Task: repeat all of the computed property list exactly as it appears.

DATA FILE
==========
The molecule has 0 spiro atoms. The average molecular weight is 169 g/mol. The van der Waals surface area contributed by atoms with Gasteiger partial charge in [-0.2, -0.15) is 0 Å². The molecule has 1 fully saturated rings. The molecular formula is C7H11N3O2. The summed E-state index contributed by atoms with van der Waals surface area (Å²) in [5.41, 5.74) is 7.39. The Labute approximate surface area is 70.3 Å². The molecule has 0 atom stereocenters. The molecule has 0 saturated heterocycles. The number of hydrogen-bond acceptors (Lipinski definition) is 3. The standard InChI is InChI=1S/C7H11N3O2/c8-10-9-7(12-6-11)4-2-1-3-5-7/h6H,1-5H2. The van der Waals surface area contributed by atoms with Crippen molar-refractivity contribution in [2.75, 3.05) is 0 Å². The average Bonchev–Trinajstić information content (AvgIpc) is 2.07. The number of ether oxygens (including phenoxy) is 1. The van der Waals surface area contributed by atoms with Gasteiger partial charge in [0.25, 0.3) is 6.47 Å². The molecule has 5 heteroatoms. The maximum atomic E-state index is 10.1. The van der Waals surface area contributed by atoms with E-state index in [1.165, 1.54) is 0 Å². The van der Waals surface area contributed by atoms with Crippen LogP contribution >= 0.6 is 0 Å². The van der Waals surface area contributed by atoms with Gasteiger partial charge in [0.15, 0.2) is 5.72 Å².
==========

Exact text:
The molecule has 0 spiro atoms. The average molecular weight is 169 g/mol. The van der Waals surface area contributed by atoms with Gasteiger partial charge in [-0.2, -0.15) is 0 Å². The molecule has 1 fully saturated rings. The molecular formula is C7H11N3O2. The summed E-state index contributed by atoms with van der Waals surface area (Å²) in [5.41, 5.74) is 7.39. The Labute approximate surface area is 70.3 Å². The molecule has 0 atom stereocenters. The molecule has 0 saturated heterocycles. The number of hydrogen-bond acceptors (Lipinski definition) is 3. The standard InChI is InChI=1S/C7H11N3O2/c8-10-9-7(12-6-11)4-2-1-3-5-7/h6H,1-5H2. The van der Waals surface area contributed by atoms with Crippen molar-refractivity contribution in [2.75, 3.05) is 0 Å². The average Bonchev–Trinajstić information content (AvgIpc) is 2.07. The number of ether oxygens (including phenoxy) is 1. The van der Waals surface area contributed by atoms with Gasteiger partial charge in [0.25, 0.3) is 6.47 Å². The molecule has 5 heteroatoms. The maximum atomic E-state index is 10.1. The van der Waals surface area contributed by atoms with E-state index in [1.165, 1.54) is 0 Å². The van der Waals surface area contributed by atoms with Crippen LogP contribution >= 0.6 is 0 Å². The van der Waals surface area contributed by atoms with Gasteiger partial charge in [0.15, 0.2) is 5.72 Å².